Tuesday 23 July 2019

John Meagher - Loaded: San Fermin gig to be special

Regular readers of this column – and thank you all – may remember how I raved about the self-titled debut album from the loose Brooklyn collective San Fermin last year. Well, they're playing their first ever Irish show on Wednesday night in Whelan's, Dublin, and I reckon we're in for a special one. Tickets, at the time of writing, are still available.

YouTube their recent live shows – and those sessions they did for NPR Music – and you'll get a good sense of their widescreen chamber pop. Those performances and that of the line-up for Wednesday features the evocative singing of the Milwaukee native, Rae Cassidy. Surprisingly, she doesn't feature on the album at all – despite her vocals sounding uncannily like those used on the recorded originals.

In a neat coincide the female singers who do appear on the album, Holly Laessig and Jess Wolfe, will be in The Workman's Club in Dublin just three days later, on Saturday, April 19, with their band Lucius.

* An already impressive run of outdoor shows this summer got a whole lot more interesting with the announcement of a Kanye West-Pharrell Williams double bill in Dublin's Marlay Park on July 2. Tickets go on sale today.

The show will happen within a few weeks of West marrying one of the Kardashians – you know, the one who's been upsetting all sorts of people by appearing on the current issue of US Vogue.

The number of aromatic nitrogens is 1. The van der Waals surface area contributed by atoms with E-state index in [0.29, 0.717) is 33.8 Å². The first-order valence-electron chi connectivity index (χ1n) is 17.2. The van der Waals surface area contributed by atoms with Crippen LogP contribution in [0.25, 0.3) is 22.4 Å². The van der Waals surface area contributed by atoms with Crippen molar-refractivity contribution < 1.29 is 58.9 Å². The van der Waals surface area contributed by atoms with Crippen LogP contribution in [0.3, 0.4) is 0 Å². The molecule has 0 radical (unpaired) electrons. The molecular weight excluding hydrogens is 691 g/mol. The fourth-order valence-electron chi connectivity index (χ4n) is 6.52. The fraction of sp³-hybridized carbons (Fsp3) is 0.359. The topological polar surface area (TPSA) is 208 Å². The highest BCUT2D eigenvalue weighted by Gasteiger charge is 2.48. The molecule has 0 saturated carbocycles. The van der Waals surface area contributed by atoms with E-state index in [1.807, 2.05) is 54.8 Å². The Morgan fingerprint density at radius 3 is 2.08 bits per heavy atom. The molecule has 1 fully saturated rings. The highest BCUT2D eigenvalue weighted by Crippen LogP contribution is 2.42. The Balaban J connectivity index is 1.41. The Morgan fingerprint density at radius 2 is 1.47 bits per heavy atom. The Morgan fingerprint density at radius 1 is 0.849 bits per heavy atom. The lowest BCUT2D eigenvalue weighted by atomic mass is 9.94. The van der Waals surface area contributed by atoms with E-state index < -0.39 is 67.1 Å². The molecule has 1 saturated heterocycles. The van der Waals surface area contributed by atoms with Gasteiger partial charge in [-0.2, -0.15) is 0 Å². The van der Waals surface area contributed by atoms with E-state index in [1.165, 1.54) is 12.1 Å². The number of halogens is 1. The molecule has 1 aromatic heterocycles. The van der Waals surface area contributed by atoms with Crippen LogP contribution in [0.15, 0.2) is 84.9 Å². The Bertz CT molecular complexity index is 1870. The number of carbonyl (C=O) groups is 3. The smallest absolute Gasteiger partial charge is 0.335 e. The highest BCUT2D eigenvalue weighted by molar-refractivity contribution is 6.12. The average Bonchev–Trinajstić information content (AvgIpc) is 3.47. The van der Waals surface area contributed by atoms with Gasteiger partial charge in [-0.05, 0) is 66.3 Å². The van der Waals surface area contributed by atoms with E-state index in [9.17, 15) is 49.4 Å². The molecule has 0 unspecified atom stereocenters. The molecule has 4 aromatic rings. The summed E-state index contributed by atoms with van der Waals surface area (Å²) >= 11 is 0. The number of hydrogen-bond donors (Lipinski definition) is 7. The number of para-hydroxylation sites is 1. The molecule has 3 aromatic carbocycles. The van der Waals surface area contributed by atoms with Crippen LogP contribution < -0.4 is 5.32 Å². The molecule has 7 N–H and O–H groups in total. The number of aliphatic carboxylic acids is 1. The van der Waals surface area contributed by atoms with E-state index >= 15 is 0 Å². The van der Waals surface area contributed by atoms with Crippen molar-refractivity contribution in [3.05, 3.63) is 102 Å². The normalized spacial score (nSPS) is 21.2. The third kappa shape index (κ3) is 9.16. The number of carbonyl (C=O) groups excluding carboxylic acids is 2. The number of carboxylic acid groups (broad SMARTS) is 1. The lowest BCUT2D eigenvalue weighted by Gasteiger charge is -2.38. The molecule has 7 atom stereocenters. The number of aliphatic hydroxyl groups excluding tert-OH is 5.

* Meanwhile, Kanye West's Watch the Throne-collaborator Jay Z has found himself in hot water this week thanks to his decision to wear the medallion of the racist, anti-white organisation, Five Percent Nation, at a high profile basketball game.

Founded in 1964, the Nation of Islam splinter group has long been mired in controversy. "The rationale is that the black man is God and created the universe, and is physically stronger and intellectually stronger and more righteous naturally," says Michael Muhammad Knight, an author of two books on the radical group.

Mr Beyonce has received criticism from several quarters, including some black rights groups, but nothing like the sort that would be heaped on a white musician who chose to sport a similar item from an anti-black organisation. A sure case of double standards.

* Our condolences to Bob Geldof and his family on the death of his daughter, Peaches. From losing his mother to a brain haemorrhage at seven and then seeing his estranged wife Paula Yates die of an overdose years later, the Boomtown Rats man has certainly seen his fair share of tragedy.

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